ATROs, is a short for “Automatic Temporary Restraining Orders” which are mutual orders that go into effect when you start your divorce. The orders remain in effect until there is a final judgment in your case. Basically, these orders hold in place your parental and financial status, preventing you and your spouse from changing your situation.
You can find out exactly what ATROs cover on the second page of your divorce Summons (FL-110). You need to read the summon when you are filing for divorce. Remember, when you sign the divorce Petition, you will be asked to declare under penalty of perjury that you have read and understood that the ATROs apply to you. When you file for divorce, you will be bound by the ATROs as soon as you file your Petition and Summons with the court. If you are not the spouse who filed for divorce, but rather you are the spouse who is served, you are bound by the ATROS once you receive a copy of the Petition and Summons.
ATROs restrain both you and your spouse from removing any minor child from the State of California. You cannot apply for a new or replacement passport for any minor child unless you have the other parent’s consent or a court order. The purpose of this restraint is to prevent you or your spouse from illegally abducting a child and going to another state. By moving a child you would be preventing the other parent from having access to them.
You cannot transfer, encumber, hypothecate, conceal, or in any way dispose of any property. This includes any real or personal property unless you have the written consent of your spouse or a court order. You cannot pledge any of your property as collateral on a loan. In short, you cannot give away any of your property or spend money, take a loan out, or remove all of the funds in a joint checking or savings account.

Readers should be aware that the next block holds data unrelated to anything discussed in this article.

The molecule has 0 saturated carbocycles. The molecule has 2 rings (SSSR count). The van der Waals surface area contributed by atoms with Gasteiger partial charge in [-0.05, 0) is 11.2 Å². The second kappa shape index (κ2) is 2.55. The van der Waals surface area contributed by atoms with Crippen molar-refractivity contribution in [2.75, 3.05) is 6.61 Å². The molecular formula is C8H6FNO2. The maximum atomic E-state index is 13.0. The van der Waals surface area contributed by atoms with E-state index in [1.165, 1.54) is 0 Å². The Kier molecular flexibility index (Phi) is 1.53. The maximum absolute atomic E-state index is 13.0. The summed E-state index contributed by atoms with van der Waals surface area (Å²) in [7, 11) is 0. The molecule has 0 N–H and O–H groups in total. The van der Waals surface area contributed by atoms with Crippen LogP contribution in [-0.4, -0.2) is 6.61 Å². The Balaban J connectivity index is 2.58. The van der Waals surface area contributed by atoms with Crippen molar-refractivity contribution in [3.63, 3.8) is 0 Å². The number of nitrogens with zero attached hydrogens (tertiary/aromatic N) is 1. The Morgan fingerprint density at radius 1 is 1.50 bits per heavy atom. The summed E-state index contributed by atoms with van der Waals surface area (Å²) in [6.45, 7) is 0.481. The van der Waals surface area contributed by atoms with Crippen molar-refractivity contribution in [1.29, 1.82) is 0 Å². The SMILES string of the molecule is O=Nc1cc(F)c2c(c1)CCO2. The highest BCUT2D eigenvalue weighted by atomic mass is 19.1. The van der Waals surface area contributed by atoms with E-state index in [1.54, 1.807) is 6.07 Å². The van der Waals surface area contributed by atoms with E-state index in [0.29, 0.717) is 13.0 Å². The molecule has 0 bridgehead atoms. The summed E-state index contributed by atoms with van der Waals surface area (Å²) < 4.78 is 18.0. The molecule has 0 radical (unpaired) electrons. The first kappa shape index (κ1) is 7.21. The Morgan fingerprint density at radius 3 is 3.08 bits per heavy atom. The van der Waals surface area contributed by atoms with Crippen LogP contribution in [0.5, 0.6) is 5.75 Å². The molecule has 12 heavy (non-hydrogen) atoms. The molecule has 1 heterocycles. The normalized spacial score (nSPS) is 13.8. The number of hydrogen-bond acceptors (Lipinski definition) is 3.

Usual Course of Business
You are not prohibited from using your funds if any of your actions are taken “in the usual course of business.” This means that you can use both community and separate property for a business you may own or operate. However, you will still have to notify your spouse of any proposed “extraordinary expenditures” at least five business days before those expenditures are made. Courts will examine whether you have a bona fide business, and not a hobby, and if it was a purchase or sale that was normally something your business actually does. For example, a business person who buys and sells real estate would probably be allowed to sell one of their holdings.
Necessities of Life
You are allowed to engage in transactions “for the necessities of life.” You can buy groceries or pay your electricity bills. Although somewhat vague, you can use your funds to pay the normal and expected daily costs of living. You must notify your spouse of any proposed “extraordinary expenditures” at least five business days before those expenditures are made.